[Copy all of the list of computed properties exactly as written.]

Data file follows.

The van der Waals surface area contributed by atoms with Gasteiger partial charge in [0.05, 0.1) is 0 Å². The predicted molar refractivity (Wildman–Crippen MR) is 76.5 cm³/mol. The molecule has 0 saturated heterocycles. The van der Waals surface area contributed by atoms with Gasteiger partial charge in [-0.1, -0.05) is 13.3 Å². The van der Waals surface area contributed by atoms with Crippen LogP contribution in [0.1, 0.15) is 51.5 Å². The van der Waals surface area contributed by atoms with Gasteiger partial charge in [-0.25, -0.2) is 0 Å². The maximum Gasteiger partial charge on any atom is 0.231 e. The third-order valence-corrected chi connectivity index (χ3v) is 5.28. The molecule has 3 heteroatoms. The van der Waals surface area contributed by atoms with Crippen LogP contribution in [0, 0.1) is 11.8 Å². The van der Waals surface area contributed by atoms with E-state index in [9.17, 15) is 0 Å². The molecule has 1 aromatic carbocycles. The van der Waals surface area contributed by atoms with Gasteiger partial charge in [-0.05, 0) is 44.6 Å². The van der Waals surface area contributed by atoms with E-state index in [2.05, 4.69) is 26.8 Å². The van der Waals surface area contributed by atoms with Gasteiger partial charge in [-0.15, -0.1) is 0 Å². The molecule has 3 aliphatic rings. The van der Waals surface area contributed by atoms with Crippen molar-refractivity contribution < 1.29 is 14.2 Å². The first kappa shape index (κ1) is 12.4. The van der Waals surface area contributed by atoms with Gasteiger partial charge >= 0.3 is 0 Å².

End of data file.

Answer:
The van der Waals surface area contributed by atoms with Gasteiger partial charge in [0.05, 0.1) is 0 Å². The predicted molar refractivity (Wildman–Crippen MR) is 76.5 cm³/mol. The molecule has 0 saturated heterocycles. The van der Waals surface area contributed by atoms with Gasteiger partial charge in [-0.1, -0.05) is 13.3 Å². The van der Waals surface area contributed by atoms with Crippen LogP contribution in [0.1, 0.15) is 51.5 Å². The van der Waals surface area contributed by atoms with Gasteiger partial charge in [-0.25, -0.2) is 0 Å². The maximum Gasteiger partial charge on any atom is 0.231 e. The third-order valence-corrected chi connectivity index (χ3v) is 5.28. The molecule has 3 heteroatoms. The van der Waals surface area contributed by atoms with Crippen LogP contribution in [0, 0.1) is 11.8 Å². The van der Waals surface area contributed by atoms with E-state index in [9.17, 15) is 0 Å². The molecule has 1 aromatic carbocycles. The van der Waals surface area contributed by atoms with Gasteiger partial charge in [-0.05, 0) is 44.6 Å². The van der Waals surface area contributed by atoms with E-state index in [2.05, 4.69) is 26.8 Å². The van der Waals surface area contributed by atoms with Gasteiger partial charge in [-0.15, -0.1) is 0 Å². The molecule has 3 aliphatic rings. The van der Waals surface area contributed by atoms with Crippen molar-refractivity contribution < 1.29 is 14.2 Å². The first kappa shape index (κ1) is 12.4. The van der Waals surface area contributed by atoms with Gasteiger partial charge >= 0.3 is 0 Å².